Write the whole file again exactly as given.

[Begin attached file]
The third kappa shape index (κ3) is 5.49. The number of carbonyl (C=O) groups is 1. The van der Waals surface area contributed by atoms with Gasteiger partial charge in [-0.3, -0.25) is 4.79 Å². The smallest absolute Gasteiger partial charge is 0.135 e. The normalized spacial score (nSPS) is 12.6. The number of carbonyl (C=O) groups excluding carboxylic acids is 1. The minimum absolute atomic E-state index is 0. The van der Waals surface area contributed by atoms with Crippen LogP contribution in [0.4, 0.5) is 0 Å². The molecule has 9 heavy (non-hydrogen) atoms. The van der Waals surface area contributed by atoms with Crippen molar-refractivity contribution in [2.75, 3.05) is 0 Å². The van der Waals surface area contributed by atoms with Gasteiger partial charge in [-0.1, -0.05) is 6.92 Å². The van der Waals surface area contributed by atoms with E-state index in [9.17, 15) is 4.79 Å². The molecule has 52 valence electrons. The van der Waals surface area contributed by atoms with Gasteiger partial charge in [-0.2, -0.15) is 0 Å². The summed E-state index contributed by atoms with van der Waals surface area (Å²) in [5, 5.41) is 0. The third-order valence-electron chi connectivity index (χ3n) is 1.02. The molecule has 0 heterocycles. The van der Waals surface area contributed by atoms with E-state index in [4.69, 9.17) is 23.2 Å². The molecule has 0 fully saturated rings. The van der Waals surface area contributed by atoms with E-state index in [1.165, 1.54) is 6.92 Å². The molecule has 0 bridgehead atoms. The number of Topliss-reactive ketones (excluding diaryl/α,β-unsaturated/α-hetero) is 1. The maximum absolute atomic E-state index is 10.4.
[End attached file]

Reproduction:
The third kappa shape index (κ3) is 5.49. The number of carbonyl (C=O) groups is 1. The van der Waals surface area contributed by atoms with Gasteiger partial charge in [-0.3, -0.25) is 4.79 Å². The smallest absolute Gasteiger partial charge is 0.135 e. The normalized spacial score (nSPS) is 12.6. The number of carbonyl (C=O) groups excluding carboxylic acids is 1. The minimum absolute atomic E-state index is 0. The van der Waals surface area contributed by atoms with Crippen LogP contribution in [0.4, 0.5) is 0 Å². The molecule has 9 heavy (non-hydrogen) atoms. The van der Waals surface area contributed by atoms with Crippen molar-refractivity contribution in [2.75, 3.05) is 0 Å². The van der Waals surface area contributed by atoms with Gasteiger partial charge in [-0.1, -0.05) is 6.92 Å². The van der Waals surface area contributed by atoms with E-state index in [9.17, 15) is 4.79 Å². The molecule has 52 valence electrons. The van der Waals surface area contributed by atoms with Gasteiger partial charge in [-0.2, -0.15) is 0 Å². The summed E-state index contributed by atoms with van der Waals surface area (Å²) in [5, 5.41) is 0. The third-order valence-electron chi connectivity index (χ3n) is 1.02. The molecule has 0 heterocycles. The van der Waals surface area contributed by atoms with E-state index in [4.69, 9.17) is 23.2 Å². The molecule has 0 fully saturated rings. The van der Waals surface area contributed by atoms with E-state index in [1.165, 1.54) is 6.92 Å². The molecule has 0 bridgehead atoms. The number of Topliss-reactive ketones (excluding diaryl/α,β-unsaturated/α-hetero) is 1. The maximum absolute atomic E-state index is 10.4.